This year was about packing and moving to a new home. We moved in May and I am just now beginning to get back into my creative world. Mostly with home projects and photography.
I have begun exploring chalky furniture paint, lime wash, and wax. A new experience and I am liking it, although I am tentative with “distressing” the pieces. It is so hard, once I paint something, to then turn around and destroy it!
One large unfinished dresser was my first experiment, sporting a pale seaside teal theme.
And this weekend it was an old china cabinet in grey chalky paint / lime wash and given a bubble glass treatment. One more small china cabinet to go, and then back to children’s furniture. My theme song is “lots to do, lots to do!”
It is the year for white puppies! Another Westie…
I have always been fascinated by patterns in cloth. They have to be “just so”, but when they are, I fall in love. No, I can’t explain what “just so” is, but I found it in a purse this week and bought it.
Lesson: If you can find that special ingredient, people will willingly part with their hard earned money just to own it.
Practice, then draw the instructors, John Reynolds and Bruce Neckar. I did a couple of quick sketches and surprised myself. I never think of myself as a portrait artist. It gives me courage to tackle my brothers’ portraits.
For $100 you can spend 10 Monday evenings with 2 well known Indiana artists, John Reynolds and Bruce Neckar, either learning to draw or honing your skills. They give you supplies, generously provided by Prizm Art Supply in Indy (a favorite art store of mine, so I am happy to give them a plug!) The classes are hosted by Nickel Plate Arts in Noblesville, IN, where John and Bruce have their studio.
If you want to see what a working artist’s studio looks like, you should check it out sometime!
These classes (or workshops) are conducted in a laid back fashion and you get out of it what you want to put into it. The guys are very happy to coach and answer questions or help you get unstuck, if you ask.
For 2 of the 10 weeks the guys brought in stuffed specimens to give us an as-close-to-a-real-thing in drawing wild birds as an artist can get. That was a highlight for me.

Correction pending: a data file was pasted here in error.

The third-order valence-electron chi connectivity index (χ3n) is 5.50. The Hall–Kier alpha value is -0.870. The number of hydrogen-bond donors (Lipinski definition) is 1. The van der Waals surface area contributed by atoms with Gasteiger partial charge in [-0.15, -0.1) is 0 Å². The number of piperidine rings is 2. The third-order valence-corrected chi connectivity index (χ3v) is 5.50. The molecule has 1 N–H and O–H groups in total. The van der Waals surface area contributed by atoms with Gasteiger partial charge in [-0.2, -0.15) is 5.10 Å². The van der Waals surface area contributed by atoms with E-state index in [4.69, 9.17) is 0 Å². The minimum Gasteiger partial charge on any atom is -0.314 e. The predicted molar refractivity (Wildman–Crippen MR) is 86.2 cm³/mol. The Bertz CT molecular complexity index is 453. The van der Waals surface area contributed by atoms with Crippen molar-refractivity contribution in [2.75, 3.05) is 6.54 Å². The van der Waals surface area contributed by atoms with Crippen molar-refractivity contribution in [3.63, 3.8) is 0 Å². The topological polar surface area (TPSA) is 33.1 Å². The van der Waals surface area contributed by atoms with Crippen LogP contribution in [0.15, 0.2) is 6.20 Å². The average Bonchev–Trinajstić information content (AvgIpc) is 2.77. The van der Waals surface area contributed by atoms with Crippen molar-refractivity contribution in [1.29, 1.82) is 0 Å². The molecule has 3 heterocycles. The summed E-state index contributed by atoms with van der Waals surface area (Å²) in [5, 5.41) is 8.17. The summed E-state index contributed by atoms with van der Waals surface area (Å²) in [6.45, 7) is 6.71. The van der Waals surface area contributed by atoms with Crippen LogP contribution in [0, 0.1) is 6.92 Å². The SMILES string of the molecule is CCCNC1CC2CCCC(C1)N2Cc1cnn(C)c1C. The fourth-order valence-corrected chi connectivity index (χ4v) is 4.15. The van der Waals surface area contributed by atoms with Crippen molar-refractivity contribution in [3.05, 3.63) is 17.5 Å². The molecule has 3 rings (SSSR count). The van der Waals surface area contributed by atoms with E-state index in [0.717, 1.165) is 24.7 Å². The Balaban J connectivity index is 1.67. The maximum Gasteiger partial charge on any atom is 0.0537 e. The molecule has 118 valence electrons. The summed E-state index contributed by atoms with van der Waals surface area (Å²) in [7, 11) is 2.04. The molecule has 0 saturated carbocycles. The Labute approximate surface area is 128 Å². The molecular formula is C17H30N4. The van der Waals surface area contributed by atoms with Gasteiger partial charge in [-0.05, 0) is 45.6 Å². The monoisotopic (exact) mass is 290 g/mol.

I love birds and have been painting raptors for over 30 years, so it was fantastic to get this close and to be able to study them. I spent the time doing quick sketches to “feel” the birds, as opposed to trying to do a finished piece.
Carmel, Indiana is home to the newest Mormon Temple (#148). Many artisans were involved in all aspects of the creation and design of this sacred building, but the one I was most interested in was Jacob Dobson. Jacob hosted us on a tour of the temple this morning. What a pleasure and an honor!
Some of my long time readers will remember Jacob as the inspirational art teacher from my days at AI. He was my teacher in Life Drawing, Art History, and 2 Illustration courses (class 1 and class 2), which created a turning point in my art and my life. He holds a very special place in my heart because of that.
Jacob created the high relief panel above the baptistery depicting the baptism of Jesus by John the Baptist; however, no photography is permitted inside the building, so we have no photos of that beautiful piece (except the one I snagged from the online virtual tour and one process photo on Jacob’s website.)
The beautiful stained glass was created by a company in Kokomo Indiana. A theme throughout depicted the flower of the state tree – the tulip poplar.
This is what an artist lives for, to do something that is personally meaningful and will be a blessing to others. I am simply thrilled for Jacob!
If you get a chance to tour before August 8, you will not want to miss it. (There is also an online virtual tour.)